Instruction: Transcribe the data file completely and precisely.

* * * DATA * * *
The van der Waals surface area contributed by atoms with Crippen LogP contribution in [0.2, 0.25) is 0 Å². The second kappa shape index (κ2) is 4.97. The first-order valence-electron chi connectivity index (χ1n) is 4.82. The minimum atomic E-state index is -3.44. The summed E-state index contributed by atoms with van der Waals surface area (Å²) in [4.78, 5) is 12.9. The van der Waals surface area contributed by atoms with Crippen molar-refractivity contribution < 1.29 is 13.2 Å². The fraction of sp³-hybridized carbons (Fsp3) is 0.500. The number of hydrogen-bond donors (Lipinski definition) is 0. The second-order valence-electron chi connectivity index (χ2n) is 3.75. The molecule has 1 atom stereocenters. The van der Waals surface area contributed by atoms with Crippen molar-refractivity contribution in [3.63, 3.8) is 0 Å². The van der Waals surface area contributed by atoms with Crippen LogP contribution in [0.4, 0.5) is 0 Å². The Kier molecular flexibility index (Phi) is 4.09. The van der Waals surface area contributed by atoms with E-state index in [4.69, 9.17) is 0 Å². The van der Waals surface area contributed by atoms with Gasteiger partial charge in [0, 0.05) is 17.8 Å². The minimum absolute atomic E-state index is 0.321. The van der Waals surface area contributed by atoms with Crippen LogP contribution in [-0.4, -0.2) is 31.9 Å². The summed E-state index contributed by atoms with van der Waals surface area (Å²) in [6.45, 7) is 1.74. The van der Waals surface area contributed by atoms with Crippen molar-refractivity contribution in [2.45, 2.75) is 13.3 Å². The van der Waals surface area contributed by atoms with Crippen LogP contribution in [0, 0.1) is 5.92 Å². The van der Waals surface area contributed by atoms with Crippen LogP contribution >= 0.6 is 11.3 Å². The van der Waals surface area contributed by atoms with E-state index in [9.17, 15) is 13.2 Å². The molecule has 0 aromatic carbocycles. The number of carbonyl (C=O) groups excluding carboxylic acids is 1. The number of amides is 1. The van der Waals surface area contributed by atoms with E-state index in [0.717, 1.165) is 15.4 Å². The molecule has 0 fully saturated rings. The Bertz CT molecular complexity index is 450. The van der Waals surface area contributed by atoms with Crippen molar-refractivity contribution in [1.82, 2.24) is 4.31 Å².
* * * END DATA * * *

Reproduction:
The van der Waals surface area contributed by atoms with Crippen LogP contribution in [0.2, 0.25) is 0 Å². The second kappa shape index (κ2) is 4.97. The first-order valence-electron chi connectivity index (χ1n) is 4.82. The minimum atomic E-state index is -3.44. The summed E-state index contributed by atoms with van der Waals surface area (Å²) in [4.78, 5) is 12.9. The van der Waals surface area contributed by atoms with Crippen molar-refractivity contribution < 1.29 is 13.2 Å². The fraction of sp³-hybridized carbons (Fsp3) is 0.500. The number of hydrogen-bond donors (Lipinski definition) is 0. The second-order valence-electron chi connectivity index (χ2n) is 3.75. The molecule has 1 atom stereocenters. The van der Waals surface area contributed by atoms with Crippen molar-refractivity contribution in [3.63, 3.8) is 0 Å². The van der Waals surface area contributed by atoms with Crippen LogP contribution in [0.4, 0.5) is 0 Å². The Kier molecular flexibility index (Phi) is 4.09. The van der Waals surface area contributed by atoms with E-state index in [4.69, 9.17) is 0 Å². The van der Waals surface area contributed by atoms with Gasteiger partial charge in [0, 0.05) is 17.8 Å². The minimum absolute atomic E-state index is 0.321. The van der Waals surface area contributed by atoms with Crippen LogP contribution in [-0.4, -0.2) is 31.9 Å². The summed E-state index contributed by atoms with van der Waals surface area (Å²) in [6.45, 7) is 1.74. The van der Waals surface area contributed by atoms with Crippen molar-refractivity contribution in [2.45, 2.75) is 13.3 Å². The van der Waals surface area contributed by atoms with Crippen LogP contribution in [0, 0.1) is 5.92 Å². The van der Waals surface area contributed by atoms with Crippen LogP contribution >= 0.6 is 11.3 Å². The van der Waals surface area contributed by atoms with E-state index in [9.17, 15) is 13.2 Å². The molecule has 0 aromatic carbocycles. The number of carbonyl (C=O) groups excluding carboxylic acids is 1. The number of amides is 1. The van der Waals surface area contributed by atoms with E-state index in [0.717, 1.165) is 15.4 Å². The molecule has 0 fully saturated rings. The Bertz CT molecular complexity index is 450. The van der Waals surface area contributed by atoms with Crippen molar-refractivity contribution in [1.82, 2.24) is 4.31 Å².